1. This and the connected appeals are filed against the order of the District Judge of Tinnevelly passed in several proceedings which were taken to enforce the rights of various decree-holders and the Imperial Bank of India, the appellant, and raise a common question whether certain decree-holders can obtain rateable distribution under Section 73 of the Code of Civil Procedure of the amounts deposited in O.S. No. 3 of 1922 on the file of the lower Court which related to the succession to the Uthumalai estate. That estate was originally held by one Navaneethakrishna and on his death his adoptive mother Rani Meenakshi Sundara Nachiar succeeded to the estate. She died in 1921 and disputes arose as to the succession to the zamindari. There were three claimants. One claimed to be the father's sister's son of the last male holder and filed O.S. No. 1 of 1922 on the file of the lower Court. The second claimant was one Marudappa Tevar who claimed that he was adopted by the deceased Rani Meenakshi Sundara Nachiar and he filed O.S. No. 2 of 1922. Lastly, one Subbayya Tevar as the maternal uncle of the last male owner filed O.S. No. 3 of 1922 in the same Court. Marudappa Tevar who claimed by adoption also put forward an alternative claim under a will executed by Rani Meenakshi Sundara Nachiar. The District Judge upheld the claim of Subbayya Tevar as the maternal uncle of the last male owner. He negatived the adoption of Marudappa Tevar and also the claim under the will put forward by him. Thus O.S. No. 3 of 1922 was decreed and the other suits were dismissed. There were appeals to the High Court in all the suits. The claim of Subbayya Tevar as the maternal uncle was upheld. Marudappa's adoption was negatived but he was held entitled to the bequests under Rani Meenakshi Sundara Nachiar's will, the will being held to be valid and operative. Further appeals were taken to the Judicial Committee and the decision of the High Court was confirmed. (Vide Bala Subramania v. Subbayya : AIR1939Mad168 )
2. Subbayya Tevar, the claimant who succeeded in all the Courts, was in need of finance for the conduct of the litigation. One Subramania Chetti undertook to finance him and by April, 1929, had advanced very large sums of money. By that time the District Court's judgment had been delivered and appeals had been filed in the High Court. It was expected that the unsuccessful parties would apply for stay of execution of the decree of the lower Court which directed delivery to the successful party of possession of the estate and the moneys which had been collected by the receiver appointed during the pendency of the litigation in the trial Court. There was an agreement, Ex. I, between Subramania Chetti the financier and Subbayya Tevar by which the amount advanced by Subramania Chettiar till then was settled at nine lakhs of rupees. It was provided inter alia that this sum of nine lakhs should not carry interest from the 12th February, 1929, that Subramania Chetti should be entitled to the income from the entire pannai (private) lands in the zamindari as and from Fasli 1339 except to a small extent which was negligible, that the Chetti was entitled to draw the monies deposited in Court, if necessary, by giving security, and that the money when drawn should appropriated towards the discharge of the amount of nine lakhs. It was also provided that the Chettiar should have a charge over the Zamindari and its properties except certain temples and their properties of which the zamindar was the dharmakartha.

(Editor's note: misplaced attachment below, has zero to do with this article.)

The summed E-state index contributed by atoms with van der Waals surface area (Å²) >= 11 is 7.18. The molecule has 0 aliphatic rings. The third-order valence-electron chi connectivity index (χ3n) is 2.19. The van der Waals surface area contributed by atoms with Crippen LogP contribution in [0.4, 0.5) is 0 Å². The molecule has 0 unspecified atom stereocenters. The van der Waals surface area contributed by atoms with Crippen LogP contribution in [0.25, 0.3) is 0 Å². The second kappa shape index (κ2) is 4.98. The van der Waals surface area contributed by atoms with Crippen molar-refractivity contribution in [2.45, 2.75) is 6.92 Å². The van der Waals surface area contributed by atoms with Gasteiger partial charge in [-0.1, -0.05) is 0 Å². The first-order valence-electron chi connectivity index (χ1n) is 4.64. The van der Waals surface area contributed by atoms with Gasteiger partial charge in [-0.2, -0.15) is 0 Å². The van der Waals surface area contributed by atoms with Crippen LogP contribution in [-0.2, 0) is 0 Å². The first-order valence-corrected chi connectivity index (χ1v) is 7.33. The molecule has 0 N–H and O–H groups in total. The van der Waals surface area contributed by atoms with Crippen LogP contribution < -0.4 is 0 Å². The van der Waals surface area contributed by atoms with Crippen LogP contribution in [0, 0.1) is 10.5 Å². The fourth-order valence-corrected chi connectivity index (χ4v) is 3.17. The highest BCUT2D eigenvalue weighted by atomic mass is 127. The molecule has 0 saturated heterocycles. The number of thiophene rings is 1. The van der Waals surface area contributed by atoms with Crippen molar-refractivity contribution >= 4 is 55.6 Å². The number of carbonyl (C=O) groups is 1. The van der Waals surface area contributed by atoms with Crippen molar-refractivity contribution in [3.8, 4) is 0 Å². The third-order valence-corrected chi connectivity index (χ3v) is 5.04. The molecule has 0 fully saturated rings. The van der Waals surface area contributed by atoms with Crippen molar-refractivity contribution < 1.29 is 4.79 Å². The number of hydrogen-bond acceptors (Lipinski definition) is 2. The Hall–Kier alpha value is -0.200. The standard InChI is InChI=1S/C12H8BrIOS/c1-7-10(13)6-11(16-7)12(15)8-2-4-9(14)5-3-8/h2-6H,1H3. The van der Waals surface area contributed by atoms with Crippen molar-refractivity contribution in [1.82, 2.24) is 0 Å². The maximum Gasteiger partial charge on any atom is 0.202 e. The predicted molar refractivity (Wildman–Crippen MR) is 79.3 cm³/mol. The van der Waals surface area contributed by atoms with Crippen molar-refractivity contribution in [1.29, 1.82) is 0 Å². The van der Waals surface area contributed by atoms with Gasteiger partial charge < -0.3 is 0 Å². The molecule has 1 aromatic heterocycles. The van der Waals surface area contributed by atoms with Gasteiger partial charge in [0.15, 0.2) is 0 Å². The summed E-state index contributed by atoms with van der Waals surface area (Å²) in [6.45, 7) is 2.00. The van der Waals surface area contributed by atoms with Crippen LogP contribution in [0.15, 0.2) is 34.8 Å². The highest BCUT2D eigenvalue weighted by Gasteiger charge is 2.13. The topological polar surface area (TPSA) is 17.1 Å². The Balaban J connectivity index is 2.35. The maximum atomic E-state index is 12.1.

3. As expected, applications were filed for stay of execution of the decree in various suits and the applications were all heard together by the High Court which passed a common order on the 8th August, 1-929. In regard to the moneys then in deposit in the District Court, it was ordered that Subramania Chettiar may, on furnishing security to the satisfaction of the District Court, draw the whole or any portion from time to time. As regards delivery of possession the order was that Subbayya Tevar may take possession of the zamindari on giving security. In pursuance of this order, Subramania Chettiar drew three lakhs of rupees after giving security. The appeals in the High Court were all disposed of by a common judgment, dated the 2nd April, 1935. Before that date several persons had obtained decrees against Subramania Chettiar and had levied attachments over the moneys in Court to the credit of O.S. Nos. 1, 2 and 3 of 1922, District Court, Tinnevelly and the attachments were made between the 15th September, 1932 and November, 1934. Before disposing of the appeals, on the 2nd April, 1935, the High Court directed Subramania Chettiar to be made a party respondent to some appeals in order to enable him to watch the litigation and prevent any collusive compromise to his detriment in the further stages of the litigation. On the same day the learned Judges passed an order in order to give effect to an agreement which had been entered into by that date between Subramania Chetti, Subbayya Tevar, and the Imperial Bank, which had advanced large sums of money to Subramania Chetti in order to enable him to finance the litigation. The order empowered the Imperial Bank to draw a sum of four and a half lakhs of rupees from and out of the moneys deposited to the credit of the original suits in the lower Court on their undertaking to pay back the said moneys in the event of the decrees passed by the High Court being reversed by the Privy Council. This was to be applied pro tanto in discharge of Subbayya Tevar's liability to the Chettiar. This order was also incorporated in the decrees passed by the High Court in the various appeals.